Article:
[0044] The need to adjust the dielectric constant of the near field, or portion thereof, is particularly important in the lung, and in other tissue as well, wherein the dielectric constant across an ablation area can be very different. With respect to the lung, differences in the dielectric constant stem from the fact that in the lung as opposed to other areas of the body there are large volumes of air having a very high dielectric constant. Further, the lungs are very blood rich, and have a larger number of blood vessels. Still further, there is a great deal of mucus produced in the lungs providing yet another material having yet a further dielectric constant. Moreover, each boundary between air, tissue, blood, mucus, etc. creates a boundary effect where further changes in dielectric constant can be observed.

[0045] Most microwave ablation probes, because of their construction, and because they treat tissue primarily in the near field, function relatively poorly in areas surrounded by air. In part this is because the power necessary to overcome the dielectric constant results in an undesirable radiation pattern both in the near field and the far field.

[0046] One embodiment of the present disclosure is directed at methods and devices that can be used to influence both the dielectric constant in the area where treatment is desired. Two factors to consider when affecting the dielectric constant of tissue are air and hydration. As will be expected, air is primarily only an issue for treatment of the lungs.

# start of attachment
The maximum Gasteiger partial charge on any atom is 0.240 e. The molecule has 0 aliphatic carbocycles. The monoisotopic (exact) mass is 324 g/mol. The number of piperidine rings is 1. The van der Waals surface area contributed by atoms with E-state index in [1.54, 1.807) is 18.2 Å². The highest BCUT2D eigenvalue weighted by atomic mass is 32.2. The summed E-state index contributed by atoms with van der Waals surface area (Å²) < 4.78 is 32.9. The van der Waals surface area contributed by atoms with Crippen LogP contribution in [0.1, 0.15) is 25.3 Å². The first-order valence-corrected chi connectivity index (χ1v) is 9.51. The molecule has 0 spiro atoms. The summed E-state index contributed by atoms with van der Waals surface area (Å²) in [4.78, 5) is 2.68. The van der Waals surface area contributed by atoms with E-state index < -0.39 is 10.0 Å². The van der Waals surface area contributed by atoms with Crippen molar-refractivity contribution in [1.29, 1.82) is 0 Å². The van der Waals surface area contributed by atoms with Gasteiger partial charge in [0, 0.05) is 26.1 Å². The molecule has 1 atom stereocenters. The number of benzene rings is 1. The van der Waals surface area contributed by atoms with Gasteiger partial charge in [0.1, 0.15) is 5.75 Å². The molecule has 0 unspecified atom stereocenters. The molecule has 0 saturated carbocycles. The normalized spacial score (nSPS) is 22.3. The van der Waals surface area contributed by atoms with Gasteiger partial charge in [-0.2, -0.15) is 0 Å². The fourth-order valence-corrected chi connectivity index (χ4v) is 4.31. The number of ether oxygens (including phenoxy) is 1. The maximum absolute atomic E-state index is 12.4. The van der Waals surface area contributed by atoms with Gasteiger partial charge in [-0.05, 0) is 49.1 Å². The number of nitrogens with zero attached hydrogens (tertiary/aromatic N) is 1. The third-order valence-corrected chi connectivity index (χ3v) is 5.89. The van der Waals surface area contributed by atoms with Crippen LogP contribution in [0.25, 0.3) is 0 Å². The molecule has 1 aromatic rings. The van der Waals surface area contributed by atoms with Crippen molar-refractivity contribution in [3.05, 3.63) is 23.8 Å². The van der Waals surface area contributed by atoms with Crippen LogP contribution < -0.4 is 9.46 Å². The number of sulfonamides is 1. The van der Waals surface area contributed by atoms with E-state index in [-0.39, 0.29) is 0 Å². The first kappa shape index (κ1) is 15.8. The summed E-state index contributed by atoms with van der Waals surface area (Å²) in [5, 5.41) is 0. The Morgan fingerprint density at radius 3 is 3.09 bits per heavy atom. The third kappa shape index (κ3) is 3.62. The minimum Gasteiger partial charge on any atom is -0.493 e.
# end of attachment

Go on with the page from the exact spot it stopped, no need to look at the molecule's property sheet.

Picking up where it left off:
[0047] To achieve this more consistent dielectric constant, one methodology that is particularly useful for the lungs is to remove the air in the portion of the lung in which treatment is desired. This can be performed by inserting a catheter into the patient's lungs to a desired location proximate the area to be treated. A tamponade can be utilized to separate the area of treatment from the remainder of the lung. This may be an inflatable cuff or other expandable member which can be utilized to form a substantially air tight seal in the airway. A vacuum is then applied to the catheter. Because the tissue of the lungs is generally very flexible, the tissue collapses in the direction of the catheter. The result is the removal of the air, thus eliminating one of the primary dielectric constant influencers in the area to be treated. At this point in the procedure a microwave ablation probe may be either percutaneously or endobronchial^ inserted into the now collapsed area for treatment and energy can be applied. The details of such systems are presented below.

[0048] An alternative to removal of the air from the lungs via a vacuum is to mechanically deform the tissues around the area of interest to compress the target area. In one embodiment, for example, one or more balloons are inserted into airways or into the thoracic cavity such that when inflated they force the tissue in the area to be treated to compress. Such a method relies in part on the physiology of the patient (e.g., rib cage, healthy lung tissue, and the diaphragm) to counter the forces applied by the balloon(s) to force the tissue to be treated to compress in a desired direction, expelling air contained therein and thus achieving a more homogeneous dielectric constant in this area. Instead of balloons, fluids might also be injected to achieve the desired compression. Still further, purely mechanical means, such as one or more mechanical graspers might be deployed from a catheter to grasp and compress the tissue of interest.